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CNY residents, politicians weigh in on student debt forgiveness plan

Alexis Manore
Staff writer
Posted 8/31/22

Residents and politicians in Central New York are expressing mixed reactions to President Joseph R. Biden’s student loan debt forgiveness plan. 

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CNY residents, politicians weigh in on student debt forgiveness plan


Residents and politicians in Central New York are expressing mixed reactions to President Joseph R. Biden’s student loan debt forgiveness plan. 

A week ago, Biden announced his plan to forgive $10,000 in student loan debt for each borrower who makes less than $125,000 per year, or for married couples who make less than $250,000 per year.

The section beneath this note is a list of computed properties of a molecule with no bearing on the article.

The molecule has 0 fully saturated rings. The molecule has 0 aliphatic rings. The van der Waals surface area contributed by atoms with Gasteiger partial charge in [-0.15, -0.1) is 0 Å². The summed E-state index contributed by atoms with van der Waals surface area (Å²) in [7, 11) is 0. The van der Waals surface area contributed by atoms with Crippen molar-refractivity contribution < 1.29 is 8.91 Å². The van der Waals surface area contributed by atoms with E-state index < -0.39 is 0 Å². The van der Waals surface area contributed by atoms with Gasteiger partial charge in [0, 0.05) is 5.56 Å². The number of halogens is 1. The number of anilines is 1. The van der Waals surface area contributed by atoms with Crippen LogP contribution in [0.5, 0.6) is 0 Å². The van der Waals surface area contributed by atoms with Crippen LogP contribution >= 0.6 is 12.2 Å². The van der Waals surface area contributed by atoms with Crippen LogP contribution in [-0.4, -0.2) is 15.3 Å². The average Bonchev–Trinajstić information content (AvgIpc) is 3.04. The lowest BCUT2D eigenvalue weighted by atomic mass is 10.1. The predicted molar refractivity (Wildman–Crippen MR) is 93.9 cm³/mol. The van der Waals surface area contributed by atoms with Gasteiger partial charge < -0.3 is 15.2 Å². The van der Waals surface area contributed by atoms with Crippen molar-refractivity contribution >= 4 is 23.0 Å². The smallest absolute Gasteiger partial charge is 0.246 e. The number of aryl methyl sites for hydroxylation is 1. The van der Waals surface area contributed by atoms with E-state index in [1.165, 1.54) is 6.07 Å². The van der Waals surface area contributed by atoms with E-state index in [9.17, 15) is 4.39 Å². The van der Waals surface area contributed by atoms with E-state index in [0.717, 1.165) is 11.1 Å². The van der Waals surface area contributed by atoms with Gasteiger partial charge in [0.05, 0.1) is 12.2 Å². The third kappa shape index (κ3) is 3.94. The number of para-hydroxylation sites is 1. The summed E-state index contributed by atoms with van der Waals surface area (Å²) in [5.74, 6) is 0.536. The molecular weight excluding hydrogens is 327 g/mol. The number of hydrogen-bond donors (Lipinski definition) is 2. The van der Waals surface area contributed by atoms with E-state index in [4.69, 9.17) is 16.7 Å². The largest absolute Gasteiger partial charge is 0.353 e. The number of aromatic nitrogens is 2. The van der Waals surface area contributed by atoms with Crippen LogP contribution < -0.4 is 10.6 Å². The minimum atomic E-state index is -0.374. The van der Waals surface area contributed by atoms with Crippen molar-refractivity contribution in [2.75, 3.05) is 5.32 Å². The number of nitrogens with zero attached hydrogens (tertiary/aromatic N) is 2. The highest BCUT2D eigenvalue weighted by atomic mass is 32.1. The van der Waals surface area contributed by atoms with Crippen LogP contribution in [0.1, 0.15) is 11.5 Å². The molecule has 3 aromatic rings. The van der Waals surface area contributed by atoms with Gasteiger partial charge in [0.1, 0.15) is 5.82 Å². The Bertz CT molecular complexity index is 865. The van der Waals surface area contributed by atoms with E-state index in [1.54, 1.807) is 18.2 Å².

Individuals who received Pell Grants, which are federal grants provided to undergraduate students who have exceptional financial need and have not earned a bachelor’s, master’s or professional degree, qualify for up to $20,000 in debt forgiveness. 

In addition, Biden extended the student loan payment moratorium to Dec. 31. 

On Monday, Biden tweeted that every year, the U.S. Department of Education will publish a list of colleges that leave students with exorbitantly high levels of debt, which will warn students about attending these colleges.  

Community members discuss the impact of debt forgiveness

Stephen Wu, the Irma M. and Robert D. Morris Professor of Economics at Hamilton College, said that student loan debt forgiveness can be helpful not only for recent graduates but also for people who had to drop out of college because of exorbitant costs by allowing them to re-enroll and complete their degree.